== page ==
By Glenn CashmanAssociate Professor of Music
I opened the updated “Strategic Framing Document” today with positive thoughts and bountiful good will. My heart began to flutter upon reading that there is a “pressing need to improve and expand our existing facilities in music, theater, and dance.” Hope was quickly replaced by frustration as I read that President Herbst is “being called upon to convene a working group” to determine how our facilities stack up against peers (see below, 2hrs work), to put together statistics regarding “the impact of the performing arts on recruitment, retention, campus culture, and the academic quality of liberal arts institutions.”
It would be monumentally embarrassing for Colgate if we need a working group to justify the importance of the performing arts in the liberal arts and if we yet again have to make a case for new facilities, especially considering that a performing arts center (PAC) was an unfulfilled part of the previous strategic plan. If this is deemed to be necessary, we might want to consider if in fact we are actually still a liberal arts institution. As one of the original liberal arts in academia going back to medieval times, Music is not a newbie, nor is Theater or Dance. We need first to commit to building a PAC, then form a committee to work out the details. The currently recommended strategy will only sweep the issue under the proverbial carpet for another decade or so. It is not a satisfactory response to a “pressing need.”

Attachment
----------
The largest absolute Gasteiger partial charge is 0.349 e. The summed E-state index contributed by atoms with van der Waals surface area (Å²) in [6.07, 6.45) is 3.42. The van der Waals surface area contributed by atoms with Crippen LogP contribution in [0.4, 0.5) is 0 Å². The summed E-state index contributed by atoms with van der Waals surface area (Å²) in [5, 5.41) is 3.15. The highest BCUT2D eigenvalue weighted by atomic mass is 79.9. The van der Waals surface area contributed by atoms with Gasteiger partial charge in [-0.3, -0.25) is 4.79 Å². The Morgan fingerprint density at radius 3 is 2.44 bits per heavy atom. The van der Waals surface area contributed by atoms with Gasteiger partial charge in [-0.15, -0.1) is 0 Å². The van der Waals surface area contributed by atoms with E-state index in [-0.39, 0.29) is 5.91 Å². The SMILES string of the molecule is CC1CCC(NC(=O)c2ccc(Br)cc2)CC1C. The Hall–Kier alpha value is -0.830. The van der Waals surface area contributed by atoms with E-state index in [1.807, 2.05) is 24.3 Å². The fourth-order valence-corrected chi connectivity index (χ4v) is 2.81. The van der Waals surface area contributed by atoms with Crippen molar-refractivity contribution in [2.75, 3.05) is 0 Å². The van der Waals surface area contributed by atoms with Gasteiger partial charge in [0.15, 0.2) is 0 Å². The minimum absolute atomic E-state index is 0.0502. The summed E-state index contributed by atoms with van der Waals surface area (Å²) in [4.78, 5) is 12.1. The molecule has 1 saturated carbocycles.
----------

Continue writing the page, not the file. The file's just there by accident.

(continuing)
While there are many positive aspects exhibited in the current Master Plan, it seems to be fatally unbalanced when one considers the larger picture and the exclusion of a PAC in the facilities plan. A new PAC has been discussed at Colgate for around 25 years. It has been on and off various strategic plans during the various administrations, and there exists a multitude of documents written and compiled over the years on behalf of a new facility. In the meantime, most of our peer institutions have upgraded and/or built new arts facilities.
Connections between experiences in the performing arts and success in other fields are well known and documented. We will have increasing difficulty in attracting the best and brightest students who often are also strongly oriented toward the performing arts, whether or not they major or minor in music, theater or perhaps eventually in dance.
It seems to me that non-academic pursuits/areas have too much influence at our institution and on our campus culture. What better way to restore some balance than by providing useful, attractive performing arts facilities that are a prerequisite for greater integration and expansion of existing programs, a sense of community for the arts, and that will lead to more rewarding activities for the growing number of students who are slated to be relocated “on campus.”
[Info below cut & pasted from the various college web pages and lightly edited.]
EDWARDS CENTER FOR ART & DANCE (opened August 2013)